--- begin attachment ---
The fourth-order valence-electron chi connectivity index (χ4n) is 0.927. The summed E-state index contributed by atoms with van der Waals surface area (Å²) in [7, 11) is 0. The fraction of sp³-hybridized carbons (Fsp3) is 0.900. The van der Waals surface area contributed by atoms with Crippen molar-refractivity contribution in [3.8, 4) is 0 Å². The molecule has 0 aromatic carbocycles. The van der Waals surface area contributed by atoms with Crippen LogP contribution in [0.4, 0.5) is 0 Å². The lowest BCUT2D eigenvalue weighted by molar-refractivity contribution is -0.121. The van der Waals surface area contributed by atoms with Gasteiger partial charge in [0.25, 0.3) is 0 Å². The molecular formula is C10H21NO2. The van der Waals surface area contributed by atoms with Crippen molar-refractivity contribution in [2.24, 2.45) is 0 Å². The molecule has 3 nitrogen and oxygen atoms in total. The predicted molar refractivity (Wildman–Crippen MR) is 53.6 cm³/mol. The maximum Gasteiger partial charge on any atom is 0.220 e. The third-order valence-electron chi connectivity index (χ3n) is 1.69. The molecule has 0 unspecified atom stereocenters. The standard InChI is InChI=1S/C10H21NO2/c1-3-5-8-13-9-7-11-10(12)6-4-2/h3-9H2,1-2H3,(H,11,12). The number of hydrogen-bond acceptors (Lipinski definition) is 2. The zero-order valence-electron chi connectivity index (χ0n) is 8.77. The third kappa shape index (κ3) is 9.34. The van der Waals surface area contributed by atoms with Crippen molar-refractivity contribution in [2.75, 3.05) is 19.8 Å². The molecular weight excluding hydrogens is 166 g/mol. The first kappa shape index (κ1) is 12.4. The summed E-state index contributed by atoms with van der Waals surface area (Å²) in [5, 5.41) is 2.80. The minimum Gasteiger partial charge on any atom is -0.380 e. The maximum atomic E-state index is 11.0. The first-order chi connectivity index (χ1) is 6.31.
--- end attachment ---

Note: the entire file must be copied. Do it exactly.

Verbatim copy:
The fourth-order valence-electron chi connectivity index (χ4n) is 0.927. The summed E-state index contributed by atoms with van der Waals surface area (Å²) in [7, 11) is 0. The fraction of sp³-hybridized carbons (Fsp3) is 0.900. The van der Waals surface area contributed by atoms with Crippen molar-refractivity contribution in [3.8, 4) is 0 Å². The molecule has 0 aromatic carbocycles. The van der Waals surface area contributed by atoms with Crippen LogP contribution in [0.4, 0.5) is 0 Å². The lowest BCUT2D eigenvalue weighted by molar-refractivity contribution is -0.121. The van der Waals surface area contributed by atoms with Gasteiger partial charge in [0.25, 0.3) is 0 Å². The molecular formula is C10H21NO2. The van der Waals surface area contributed by atoms with Crippen molar-refractivity contribution in [2.24, 2.45) is 0 Å². The molecule has 3 nitrogen and oxygen atoms in total. The predicted molar refractivity (Wildman–Crippen MR) is 53.6 cm³/mol. The maximum Gasteiger partial charge on any atom is 0.220 e. The third-order valence-electron chi connectivity index (χ3n) is 1.69. The molecule has 0 unspecified atom stereocenters. The standard InChI is InChI=1S/C10H21NO2/c1-3-5-8-13-9-7-11-10(12)6-4-2/h3-9H2,1-2H3,(H,11,12). The number of hydrogen-bond acceptors (Lipinski definition) is 2. The zero-order valence-electron chi connectivity index (χ0n) is 8.77. The third kappa shape index (κ3) is 9.34. The van der Waals surface area contributed by atoms with Crippen molar-refractivity contribution in [2.75, 3.05) is 19.8 Å². The molecular weight excluding hydrogens is 166 g/mol. The first kappa shape index (κ1) is 12.4. The summed E-state index contributed by atoms with van der Waals surface area (Å²) in [5, 5.41) is 2.80. The minimum Gasteiger partial charge on any atom is -0.380 e. The maximum atomic E-state index is 11.0. The first-order chi connectivity index (χ1) is 6.31.